Children with DHS are usually offered a modified World Health Organization MDT regimen consisting of rifampicin monthly and clofazimine daily at the usual doses and same duration. Alternative regimens use bactericidal drugs such as ofloxacin (quinolone) and minocycline (tetracycline), which are contraindicated in children under 10 years of age due to the risk of the early closure of the epiphysis and degenerative changes in weight-bearing joints with ofloxacin along with dental and bone alterations with minocycline.[4] Monthly ROM is found to be as safe and effective as MDT in adults conferring similar clinical, bacteriologic, and histologic improvements, without increased rates of lepra reaction.[10] In view of high bacillary load in our patient with recurrent reactions and DHS, we decided to include monthly ROM in treatment regimen of child along with alternate day clofazimine. The patient has tolerated modified MDT well with partial resolution of leprosy patches on 8-month follow-up.


  Conclusion Top


Cases of childhood leprosy need nuanced care. Our case was especially challenging because of a high bacillary burden and severe ENLs which needed thalidomide and steroids. Furthermore, dapsone hypersensitivity syndrome necessitated use of second-line drugs.

Declaration of consent

The authors certify that they have obtained all appropriate consent forms, duly signed by the parent(s) of the patient. In the form the parent(s) has/have given his/her/their consent for the images and other clinical information of their child to be reported in the journal. The parents understand that the names and initials of their child will not be published and due efforts will be made to conceal their identity, but anonymity cannot be guaranteed.

Financial support and sponsorship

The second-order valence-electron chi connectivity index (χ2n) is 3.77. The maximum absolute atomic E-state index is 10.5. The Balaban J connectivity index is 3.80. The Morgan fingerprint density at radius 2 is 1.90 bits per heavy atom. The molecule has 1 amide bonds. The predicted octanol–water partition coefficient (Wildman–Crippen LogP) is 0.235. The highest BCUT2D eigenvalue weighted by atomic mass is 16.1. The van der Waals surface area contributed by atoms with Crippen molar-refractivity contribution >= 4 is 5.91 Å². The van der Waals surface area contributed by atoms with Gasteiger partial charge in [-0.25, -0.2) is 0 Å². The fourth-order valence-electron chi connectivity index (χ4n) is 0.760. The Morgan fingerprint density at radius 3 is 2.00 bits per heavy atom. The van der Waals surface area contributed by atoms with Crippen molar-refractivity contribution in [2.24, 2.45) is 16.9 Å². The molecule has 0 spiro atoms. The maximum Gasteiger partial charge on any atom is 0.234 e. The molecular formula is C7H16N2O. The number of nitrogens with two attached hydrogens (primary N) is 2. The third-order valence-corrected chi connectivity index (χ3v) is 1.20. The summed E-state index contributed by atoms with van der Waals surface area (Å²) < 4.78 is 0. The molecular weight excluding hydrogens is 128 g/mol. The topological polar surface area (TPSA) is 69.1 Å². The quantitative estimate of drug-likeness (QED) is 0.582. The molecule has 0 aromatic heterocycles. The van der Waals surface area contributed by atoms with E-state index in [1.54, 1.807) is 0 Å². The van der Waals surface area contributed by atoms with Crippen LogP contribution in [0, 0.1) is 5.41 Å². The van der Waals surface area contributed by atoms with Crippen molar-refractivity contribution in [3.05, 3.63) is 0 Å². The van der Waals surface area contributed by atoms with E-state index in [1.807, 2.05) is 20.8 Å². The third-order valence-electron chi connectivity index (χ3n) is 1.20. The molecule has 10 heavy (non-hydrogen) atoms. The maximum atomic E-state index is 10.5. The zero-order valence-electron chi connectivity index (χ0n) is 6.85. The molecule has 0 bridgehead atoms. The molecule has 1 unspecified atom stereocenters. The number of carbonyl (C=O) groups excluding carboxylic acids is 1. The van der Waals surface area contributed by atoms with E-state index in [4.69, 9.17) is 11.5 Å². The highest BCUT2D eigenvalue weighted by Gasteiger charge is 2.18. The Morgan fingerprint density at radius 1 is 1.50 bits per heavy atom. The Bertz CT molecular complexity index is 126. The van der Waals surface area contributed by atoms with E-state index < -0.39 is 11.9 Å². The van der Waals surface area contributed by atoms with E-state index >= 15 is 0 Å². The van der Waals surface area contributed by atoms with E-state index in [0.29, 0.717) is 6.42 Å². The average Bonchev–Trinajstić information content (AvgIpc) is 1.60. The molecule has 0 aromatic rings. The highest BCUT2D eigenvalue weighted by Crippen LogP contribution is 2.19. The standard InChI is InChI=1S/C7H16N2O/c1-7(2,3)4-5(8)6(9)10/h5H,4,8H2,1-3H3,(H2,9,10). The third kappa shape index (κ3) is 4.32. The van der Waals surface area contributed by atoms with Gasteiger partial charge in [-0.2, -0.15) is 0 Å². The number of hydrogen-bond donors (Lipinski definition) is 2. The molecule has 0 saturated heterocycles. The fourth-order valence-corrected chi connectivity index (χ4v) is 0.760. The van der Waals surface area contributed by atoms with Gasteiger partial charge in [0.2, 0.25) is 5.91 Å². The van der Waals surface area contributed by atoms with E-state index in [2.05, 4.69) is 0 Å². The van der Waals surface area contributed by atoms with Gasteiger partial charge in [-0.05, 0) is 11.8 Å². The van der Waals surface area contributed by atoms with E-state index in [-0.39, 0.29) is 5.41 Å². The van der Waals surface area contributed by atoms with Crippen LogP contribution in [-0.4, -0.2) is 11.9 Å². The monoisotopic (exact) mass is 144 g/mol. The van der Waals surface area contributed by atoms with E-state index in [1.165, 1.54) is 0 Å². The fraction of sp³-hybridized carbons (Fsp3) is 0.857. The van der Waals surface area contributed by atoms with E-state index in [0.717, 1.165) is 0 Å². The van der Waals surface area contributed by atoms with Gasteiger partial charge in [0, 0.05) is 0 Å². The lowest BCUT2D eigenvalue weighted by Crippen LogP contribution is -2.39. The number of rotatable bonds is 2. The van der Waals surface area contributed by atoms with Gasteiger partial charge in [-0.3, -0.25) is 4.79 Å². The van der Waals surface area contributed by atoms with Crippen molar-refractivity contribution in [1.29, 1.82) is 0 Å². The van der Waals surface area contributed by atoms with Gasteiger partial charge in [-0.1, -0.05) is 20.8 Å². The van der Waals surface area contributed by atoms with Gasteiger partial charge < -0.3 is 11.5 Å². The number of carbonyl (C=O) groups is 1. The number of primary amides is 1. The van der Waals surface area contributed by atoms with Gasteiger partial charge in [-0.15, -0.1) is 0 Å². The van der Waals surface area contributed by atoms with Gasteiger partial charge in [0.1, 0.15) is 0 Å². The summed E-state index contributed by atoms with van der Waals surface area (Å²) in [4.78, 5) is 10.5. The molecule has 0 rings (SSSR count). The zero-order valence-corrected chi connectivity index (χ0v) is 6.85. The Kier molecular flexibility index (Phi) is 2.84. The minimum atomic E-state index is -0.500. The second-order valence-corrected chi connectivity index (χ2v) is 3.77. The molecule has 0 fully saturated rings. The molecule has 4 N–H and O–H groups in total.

Nil.

Conflicts of interest

There are no conflicts of interest.



 
  References Top

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Dogra S, Narang T, Khullar G, Kumar R, Saikia UN. Childhood leprosy through the post-leprosy-elimination era: A retrospective analysis of epidemiological and clinical characteristics of disease over eleven years from a tertiary care hospital in North India. Lepr Rev 2014;85:296-310.  Back to cited text no. 1
    
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Oliveira MB, Diniz LM. Leprosy among children under 15 years of age: Literature review. An Bras Dermatol 2016;91:196-203.  Back to cited text no. 2
    
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Chaitra P, Bhat RM. Postelimination status of childhood leprosy: Report from a tertiary-care hospital in South India. Biomed Res Int 2013;2013:328673.  Back to cited text no. 3
    
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Narang T, Kumar B. Leprosy in children. Indian J Paediatr Dermatol 2019;20:12.  Back to cited text no. 4
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Bucaretchi F, Vicente DC, Pereira RM, Tresoldi AT. Dapsone hypersensitivity syndrome in an adolescent during treatment during of leprosy. Rev Inst Med Trop Sao Paulo 2004;46:331-4.  Back to cited text no. 5
    
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Rao PN, Suneetha S. Current situation of leprosy in India and its future implications. Indian Dermatol Online J 2018;9:83-9.  Back to cited text no. 6
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Pandhi D, Mehta S, Agrawal S, Singal A. Erythema nodosum leprosum necroticans in a child – An unusual manifestation. Int J Lepr Other Mycobact Dis 2005;73:122-6.  Back to cited text no. 7
    
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Yang CS, Kim C, Antaya RJ. Review of thalidomide use in the pediatric population. J Am Acad Dermatol 2015;72:703-11.  Back to cited text no. 8
    
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Craig J, MacRae C, Melvin RG, Boggild AK. Case report: A case of Type 1 leprosy reaction and dapsone hypersensitivity syndrome complicating the clinical course of multibacillary leprosy. Am J Trop Med Hyg 2019;100:1145-8.  Back to cited text no. 9